clumsy helpless fluttering, but a swift strong flight, not
unlike that of the Dragon-fly, is that of the perfect
Ephemeral imago. Now high in the air, now sailing
along close to the surface of the water, she ever and
anon dips gently into it and leaves a few eggs therein.
This is the sole object of her life now she has become
a mother ; not a particle of food has she tasted since
she left her nymphal state and her deserted swaddling
clothes to the mercy of the stream ; nor will she take
food so long as her short life lasts. If you examine
the digestive apparatus of any of these insects, whether
male or female, in the sub-imago or imago condition,
you will never find the slightest traces of food in the
stomach; this organ, as well as the whole intestinal


canal, is almost always full of air-bubbles ; I catch one
of those dancing males, which I recognize by his very
long fore-legs, extended so that one might at first sight
mistake them for antenna ; I press him quickly in the
middle; crack he goes for the air-bubbles have burst
by the pressure. No wonder that Ephemera's stomach
is empty, for, as a fact, he has no real mouth; there is
no passage from the mouth to the stomach. But though
the stomach is full of air, we must not suppose that
Ephemera suffers at all from flatulence. The air in the
intestinal canal, there can be no doubt, serves the pur-
pose of a balloon and helps to buoy the insect up, and
saves the expenditure of muscular force ; for as no food
is taken to supply the waste, the muscles are not capable
of long-sustained action.
The peculiar up-and-down flight of the May-flies
must be familiar to everyone. In groups they love to
practice their up-and-down ili,,i.; with head erect and
bodies prettily curving upwards they exercise their
characteristic dance, especially when the sun shines
brightly and the air is still. But I must here notice
that it is the males that exercise this particular style of
dance, rising up sometimes ten or twelve feet, then
dropping down again suddenly the same distance; at
least I think this dance, as a rule, is strictly confined
to the gentlemen, for I have never detected a lady
May-fly in her marbled dress of white and brown
amongst the company.
I should mention that the "Green-drake" of the
Fly-fisher is the sub-imago stage of the May-fly, while
the Grey-drake" is the perfect imago female. It is in
their sub-imago state that so many thousands fall


victims to the voracity of the hungry trout or other
finny inhabitant of the rippling stream or lake (Fig. 1).
The term EpAemera, so applicable to this creature of
a day, is as old as the time of Aristotle, who speaks of
certain insects which live and fly about till evening and
die at sunset. The life of the May-fly is pre-eminently
a short one, and though specimens have been kept alive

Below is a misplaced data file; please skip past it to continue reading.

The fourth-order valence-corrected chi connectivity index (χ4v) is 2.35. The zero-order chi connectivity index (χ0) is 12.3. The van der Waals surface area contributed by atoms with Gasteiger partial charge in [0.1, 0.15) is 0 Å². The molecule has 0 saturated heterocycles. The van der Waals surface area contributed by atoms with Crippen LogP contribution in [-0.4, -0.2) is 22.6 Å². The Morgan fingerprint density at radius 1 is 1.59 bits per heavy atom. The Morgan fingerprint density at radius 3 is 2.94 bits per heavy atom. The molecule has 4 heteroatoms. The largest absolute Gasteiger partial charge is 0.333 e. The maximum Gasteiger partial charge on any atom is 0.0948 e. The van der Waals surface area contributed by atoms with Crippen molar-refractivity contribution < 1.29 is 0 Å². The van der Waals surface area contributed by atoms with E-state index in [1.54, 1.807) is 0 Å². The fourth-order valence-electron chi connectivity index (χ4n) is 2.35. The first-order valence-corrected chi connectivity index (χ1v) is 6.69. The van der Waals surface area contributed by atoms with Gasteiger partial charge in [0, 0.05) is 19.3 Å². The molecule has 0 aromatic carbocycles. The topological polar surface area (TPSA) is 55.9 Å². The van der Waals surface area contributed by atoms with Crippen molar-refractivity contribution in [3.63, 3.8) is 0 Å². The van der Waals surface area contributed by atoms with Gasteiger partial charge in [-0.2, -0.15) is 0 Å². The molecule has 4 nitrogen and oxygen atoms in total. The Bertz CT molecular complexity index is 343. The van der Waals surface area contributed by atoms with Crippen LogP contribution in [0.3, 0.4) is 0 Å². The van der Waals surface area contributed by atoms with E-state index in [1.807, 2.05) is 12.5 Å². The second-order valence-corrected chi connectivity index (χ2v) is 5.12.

for some days, the word correctly enough describes the
shortness of its existence in its insect stage. Though
these insects sometimes occur in England in enormous
multitudes, the numbers are vastly exceeded in Switzer-
land and other countries. I have somewhere read that
these insects are so plentiful that they have been col-
lected and used to feed pigs !
On Plate II., Fig. 5, the reader will see a drawing of
the Lace-wing-fly (f' .... vulgaris), a representation
of the family of Hfemerobiidce. It is not easy to imagine
anything more beautiful and delicate than the Lace-
wing-fly, with its eyes of burnished gold, its wide
gauze-like wings, reflecting varying hues of pink or
green, according to the incidence of the angle of light.
The larve of these insects are to be enumerated amongst
the farmers' friends, inasmuch as they are great do-
vourers of the Aphides or Plant-lice. Very curious are
the eggs of the Lace-wing-fly; they are laid in small
bunches upon leaves. Each egg is supported at the end
of a long thread or :...i t ,ll: about half an inch long.
The mode in which this insect deposits her eggs is as
follows : she bends down her tail and presses it against
a leaf, upon which she places a small drop of viscous
matter secreted by herself, quickly she raises her tail
and draws out a thread of this viscous matter, which


soons hardens on exposure to the air. By-and-by she
affixes a small egg, which she fastens by another drop
of the secreted fluid, to the extremity of the thread.
Beautiful in form, structure, and colour as the Lace-
wing is, it generally has a most offensive odour, which
it readily imparts to the hand that has hold of it, and
which is more easily acquired than got rid of. The
larva spins a small round cocoon, in which it developed
its pupal and imago states. The Hemerobiidw are
allied to the M11rmelionidc or Ant-lions, whose curious